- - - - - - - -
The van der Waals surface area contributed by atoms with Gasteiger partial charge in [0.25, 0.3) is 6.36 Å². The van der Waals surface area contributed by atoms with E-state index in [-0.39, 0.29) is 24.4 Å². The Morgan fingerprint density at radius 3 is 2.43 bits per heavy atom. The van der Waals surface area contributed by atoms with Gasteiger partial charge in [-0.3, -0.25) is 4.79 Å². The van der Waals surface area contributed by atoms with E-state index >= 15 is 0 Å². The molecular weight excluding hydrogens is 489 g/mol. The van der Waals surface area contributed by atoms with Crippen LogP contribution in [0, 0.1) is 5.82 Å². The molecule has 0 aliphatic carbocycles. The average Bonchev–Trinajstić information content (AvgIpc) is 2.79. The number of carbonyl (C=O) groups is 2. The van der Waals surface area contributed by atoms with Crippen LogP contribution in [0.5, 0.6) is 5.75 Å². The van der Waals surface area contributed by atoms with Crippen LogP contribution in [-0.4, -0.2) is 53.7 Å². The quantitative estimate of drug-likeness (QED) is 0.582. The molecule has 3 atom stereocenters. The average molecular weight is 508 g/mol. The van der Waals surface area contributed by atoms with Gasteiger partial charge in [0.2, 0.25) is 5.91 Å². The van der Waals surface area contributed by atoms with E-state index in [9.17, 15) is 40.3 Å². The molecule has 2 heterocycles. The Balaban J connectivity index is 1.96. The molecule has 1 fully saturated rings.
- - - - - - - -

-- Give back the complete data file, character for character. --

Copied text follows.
The van der Waals surface area contributed by atoms with Gasteiger partial charge in [0.25, 0.3) is 6.36 Å². The van der Waals surface area contributed by atoms with E-state index in [-0.39, 0.29) is 24.4 Å². The Morgan fingerprint density at radius 3 is 2.43 bits per heavy atom. The van der Waals surface area contributed by atoms with Gasteiger partial charge in [-0.3, -0.25) is 4.79 Å². The van der Waals surface area contributed by atoms with E-state index >= 15 is 0 Å². The molecular weight excluding hydrogens is 489 g/mol. The van der Waals surface area contributed by atoms with Crippen LogP contribution in [0, 0.1) is 5.82 Å². The molecule has 0 aliphatic carbocycles. The average Bonchev–Trinajstić information content (AvgIpc) is 2.79. The number of carbonyl (C=O) groups is 2. The van der Waals surface area contributed by atoms with Crippen LogP contribution in [0.5, 0.6) is 5.75 Å². The van der Waals surface area contributed by atoms with Crippen LogP contribution in [-0.4, -0.2) is 53.7 Å². The quantitative estimate of drug-likeness (QED) is 0.582. The molecule has 3 atom stereocenters. The average molecular weight is 508 g/mol. The van der Waals surface area contributed by atoms with Gasteiger partial charge in [0.2, 0.25) is 5.91 Å². The van der Waals surface area contributed by atoms with E-state index in [9.17, 15) is 40.3 Å². The molecule has 2 heterocycles. The Balaban J connectivity index is 1.96. The molecule has 1 fully saturated rings.